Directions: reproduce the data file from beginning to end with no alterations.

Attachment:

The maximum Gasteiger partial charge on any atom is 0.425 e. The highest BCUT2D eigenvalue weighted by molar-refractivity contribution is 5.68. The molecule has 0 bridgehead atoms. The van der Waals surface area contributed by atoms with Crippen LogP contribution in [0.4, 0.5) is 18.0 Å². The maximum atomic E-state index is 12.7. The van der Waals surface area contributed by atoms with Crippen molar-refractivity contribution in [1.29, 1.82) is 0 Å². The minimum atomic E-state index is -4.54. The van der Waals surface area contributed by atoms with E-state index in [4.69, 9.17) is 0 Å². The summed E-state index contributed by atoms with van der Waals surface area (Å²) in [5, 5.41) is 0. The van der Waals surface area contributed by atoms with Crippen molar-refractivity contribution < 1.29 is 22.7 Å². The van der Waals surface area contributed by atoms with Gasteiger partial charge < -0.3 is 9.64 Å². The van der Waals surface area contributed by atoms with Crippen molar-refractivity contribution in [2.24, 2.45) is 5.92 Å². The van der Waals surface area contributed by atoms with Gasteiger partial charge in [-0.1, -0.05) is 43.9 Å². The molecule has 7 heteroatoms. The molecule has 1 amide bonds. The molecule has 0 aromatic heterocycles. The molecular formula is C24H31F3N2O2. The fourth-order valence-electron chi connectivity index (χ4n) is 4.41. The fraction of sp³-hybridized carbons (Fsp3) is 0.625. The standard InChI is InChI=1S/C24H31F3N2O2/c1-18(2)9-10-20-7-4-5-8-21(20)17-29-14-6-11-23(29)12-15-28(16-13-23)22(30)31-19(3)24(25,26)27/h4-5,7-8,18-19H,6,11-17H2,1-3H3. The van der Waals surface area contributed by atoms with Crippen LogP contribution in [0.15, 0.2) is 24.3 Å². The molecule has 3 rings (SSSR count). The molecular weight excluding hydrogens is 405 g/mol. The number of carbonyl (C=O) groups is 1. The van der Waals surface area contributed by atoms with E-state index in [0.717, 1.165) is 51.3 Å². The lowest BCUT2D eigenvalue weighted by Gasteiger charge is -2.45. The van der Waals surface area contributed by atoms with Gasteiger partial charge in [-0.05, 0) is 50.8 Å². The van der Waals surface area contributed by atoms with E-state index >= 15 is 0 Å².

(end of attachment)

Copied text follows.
The maximum Gasteiger partial charge on any atom is 0.425 e. The highest BCUT2D eigenvalue weighted by molar-refractivity contribution is 5.68. The molecule has 0 bridgehead atoms. The van der Waals surface area contributed by atoms with Crippen LogP contribution in [0.4, 0.5) is 18.0 Å². The maximum atomic E-state index is 12.7. The van der Waals surface area contributed by atoms with Crippen molar-refractivity contribution in [1.29, 1.82) is 0 Å². The minimum atomic E-state index is -4.54. The van der Waals surface area contributed by atoms with E-state index in [4.69, 9.17) is 0 Å². The summed E-state index contributed by atoms with van der Waals surface area (Å²) in [5, 5.41) is 0. The van der Waals surface area contributed by atoms with Crippen molar-refractivity contribution < 1.29 is 22.7 Å². The van der Waals surface area contributed by atoms with Gasteiger partial charge < -0.3 is 9.64 Å². The van der Waals surface area contributed by atoms with Crippen molar-refractivity contribution in [2.24, 2.45) is 5.92 Å². The van der Waals surface area contributed by atoms with Gasteiger partial charge in [-0.1, -0.05) is 43.9 Å². The molecule has 7 heteroatoms. The molecule has 1 amide bonds. The molecule has 0 aromatic heterocycles. The molecular formula is C24H31F3N2O2. The fourth-order valence-electron chi connectivity index (χ4n) is 4.41. The fraction of sp³-hybridized carbons (Fsp3) is 0.625. The standard InChI is InChI=1S/C24H31F3N2O2/c1-18(2)9-10-20-7-4-5-8-21(20)17-29-14-6-11-23(29)12-15-28(16-13-23)22(30)31-19(3)24(25,26)27/h4-5,7-8,18-19H,6,11-17H2,1-3H3. The van der Waals surface area contributed by atoms with Crippen LogP contribution in [0.15, 0.2) is 24.3 Å². The molecule has 3 rings (SSSR count). The molecular weight excluding hydrogens is 405 g/mol. The number of carbonyl (C=O) groups is 1. The van der Waals surface area contributed by atoms with E-state index in [0.717, 1.165) is 51.3 Å². The lowest BCUT2D eigenvalue weighted by Gasteiger charge is -2.45. The van der Waals surface area contributed by atoms with Gasteiger partial charge in [-0.05, 0) is 50.8 Å². The van der Waals surface area contributed by atoms with E-state index >= 15 is 0 Å².